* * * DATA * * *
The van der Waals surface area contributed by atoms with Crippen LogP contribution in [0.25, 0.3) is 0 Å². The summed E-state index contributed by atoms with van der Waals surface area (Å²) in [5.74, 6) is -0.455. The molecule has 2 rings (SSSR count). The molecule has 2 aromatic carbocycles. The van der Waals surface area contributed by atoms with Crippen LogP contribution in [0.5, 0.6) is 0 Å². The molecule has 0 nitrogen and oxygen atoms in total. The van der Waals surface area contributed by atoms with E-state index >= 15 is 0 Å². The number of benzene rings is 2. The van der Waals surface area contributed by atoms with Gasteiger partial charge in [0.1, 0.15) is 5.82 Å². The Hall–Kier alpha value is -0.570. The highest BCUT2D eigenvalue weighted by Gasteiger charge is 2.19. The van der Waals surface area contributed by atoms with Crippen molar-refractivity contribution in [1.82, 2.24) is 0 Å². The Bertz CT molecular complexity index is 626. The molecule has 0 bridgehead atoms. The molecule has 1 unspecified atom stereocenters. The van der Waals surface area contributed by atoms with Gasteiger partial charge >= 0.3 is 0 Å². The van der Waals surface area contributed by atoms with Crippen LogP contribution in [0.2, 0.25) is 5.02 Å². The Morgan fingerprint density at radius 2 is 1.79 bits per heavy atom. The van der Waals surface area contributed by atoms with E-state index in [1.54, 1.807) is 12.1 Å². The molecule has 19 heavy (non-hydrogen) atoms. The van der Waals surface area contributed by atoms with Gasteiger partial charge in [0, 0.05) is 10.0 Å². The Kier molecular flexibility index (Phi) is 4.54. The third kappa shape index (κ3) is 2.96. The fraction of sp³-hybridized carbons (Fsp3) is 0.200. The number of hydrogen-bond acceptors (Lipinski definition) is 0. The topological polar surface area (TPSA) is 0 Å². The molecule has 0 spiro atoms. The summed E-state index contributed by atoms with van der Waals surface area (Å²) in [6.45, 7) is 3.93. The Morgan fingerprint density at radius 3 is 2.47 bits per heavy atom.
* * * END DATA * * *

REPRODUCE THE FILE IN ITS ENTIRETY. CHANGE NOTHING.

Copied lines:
The van der Waals surface area contributed by atoms with Crippen LogP contribution in [0.25, 0.3) is 0 Å². The summed E-state index contributed by atoms with van der Waals surface area (Å²) in [5.74, 6) is -0.455. The molecule has 2 rings (SSSR count). The molecule has 2 aromatic carbocycles. The van der Waals surface area contributed by atoms with Crippen LogP contribution in [0.5, 0.6) is 0 Å². The molecule has 0 nitrogen and oxygen atoms in total. The van der Waals surface area contributed by atoms with E-state index >= 15 is 0 Å². The number of benzene rings is 2. The van der Waals surface area contributed by atoms with Gasteiger partial charge in [0.1, 0.15) is 5.82 Å². The Hall–Kier alpha value is -0.570. The highest BCUT2D eigenvalue weighted by Gasteiger charge is 2.19. The van der Waals surface area contributed by atoms with Crippen molar-refractivity contribution in [1.82, 2.24) is 0 Å². The Bertz CT molecular complexity index is 626. The molecule has 0 bridgehead atoms. The molecule has 1 unspecified atom stereocenters. The van der Waals surface area contributed by atoms with Gasteiger partial charge >= 0.3 is 0 Å². The van der Waals surface area contributed by atoms with Crippen LogP contribution in [0.2, 0.25) is 5.02 Å². The Morgan fingerprint density at radius 2 is 1.79 bits per heavy atom. The van der Waals surface area contributed by atoms with E-state index in [1.54, 1.807) is 12.1 Å². The molecule has 19 heavy (non-hydrogen) atoms. The van der Waals surface area contributed by atoms with Gasteiger partial charge in [0, 0.05) is 10.0 Å². The Kier molecular flexibility index (Phi) is 4.54. The third kappa shape index (κ3) is 2.96. The fraction of sp³-hybridized carbons (Fsp3) is 0.200. The number of hydrogen-bond acceptors (Lipinski definition) is 0. The topological polar surface area (TPSA) is 0 Å². The molecule has 0 spiro atoms. The summed E-state index contributed by atoms with van der Waals surface area (Å²) in [6.45, 7) is 3.93. The Morgan fingerprint density at radius 3 is 2.47 bits per heavy atom.